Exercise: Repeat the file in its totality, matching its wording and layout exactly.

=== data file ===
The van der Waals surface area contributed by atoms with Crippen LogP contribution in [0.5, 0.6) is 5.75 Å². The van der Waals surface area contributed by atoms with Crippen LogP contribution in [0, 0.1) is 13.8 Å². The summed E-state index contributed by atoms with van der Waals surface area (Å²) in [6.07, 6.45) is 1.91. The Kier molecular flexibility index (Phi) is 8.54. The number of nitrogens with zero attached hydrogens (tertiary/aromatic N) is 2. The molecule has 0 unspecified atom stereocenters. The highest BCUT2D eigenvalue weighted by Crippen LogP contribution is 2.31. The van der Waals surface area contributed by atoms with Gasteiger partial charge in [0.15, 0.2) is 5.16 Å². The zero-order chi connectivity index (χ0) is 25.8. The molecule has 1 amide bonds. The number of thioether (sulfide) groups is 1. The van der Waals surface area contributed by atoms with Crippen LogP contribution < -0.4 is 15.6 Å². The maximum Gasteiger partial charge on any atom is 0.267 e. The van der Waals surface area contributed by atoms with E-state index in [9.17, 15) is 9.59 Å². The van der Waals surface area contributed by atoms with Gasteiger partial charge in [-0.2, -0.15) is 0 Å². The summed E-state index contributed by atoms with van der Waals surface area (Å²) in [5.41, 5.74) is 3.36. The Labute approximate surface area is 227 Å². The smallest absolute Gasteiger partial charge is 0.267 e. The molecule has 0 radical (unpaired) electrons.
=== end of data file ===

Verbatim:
The van der Waals surface area contributed by atoms with Crippen LogP contribution in [0.5, 0.6) is 5.75 Å². The van der Waals surface area contributed by atoms with Crippen LogP contribution in [0, 0.1) is 13.8 Å². The summed E-state index contributed by atoms with van der Waals surface area (Å²) in [6.07, 6.45) is 1.91. The Kier molecular flexibility index (Phi) is 8.54. The number of nitrogens with zero attached hydrogens (tertiary/aromatic N) is 2. The molecule has 0 unspecified atom stereocenters. The highest BCUT2D eigenvalue weighted by Crippen LogP contribution is 2.31. The van der Waals surface area contributed by atoms with Gasteiger partial charge in [0.15, 0.2) is 5.16 Å². The zero-order chi connectivity index (χ0) is 25.8. The molecule has 1 amide bonds. The number of thioether (sulfide) groups is 1. The van der Waals surface area contributed by atoms with Crippen LogP contribution < -0.4 is 15.6 Å². The maximum Gasteiger partial charge on any atom is 0.267 e. The van der Waals surface area contributed by atoms with E-state index in [9.17, 15) is 9.59 Å². The van der Waals surface area contributed by atoms with Gasteiger partial charge in [-0.2, -0.15) is 0 Å². The summed E-state index contributed by atoms with van der Waals surface area (Å²) in [5.41, 5.74) is 3.36. The Labute approximate surface area is 227 Å². The smallest absolute Gasteiger partial charge is 0.267 e. The molecule has 0 radical (unpaired) electrons.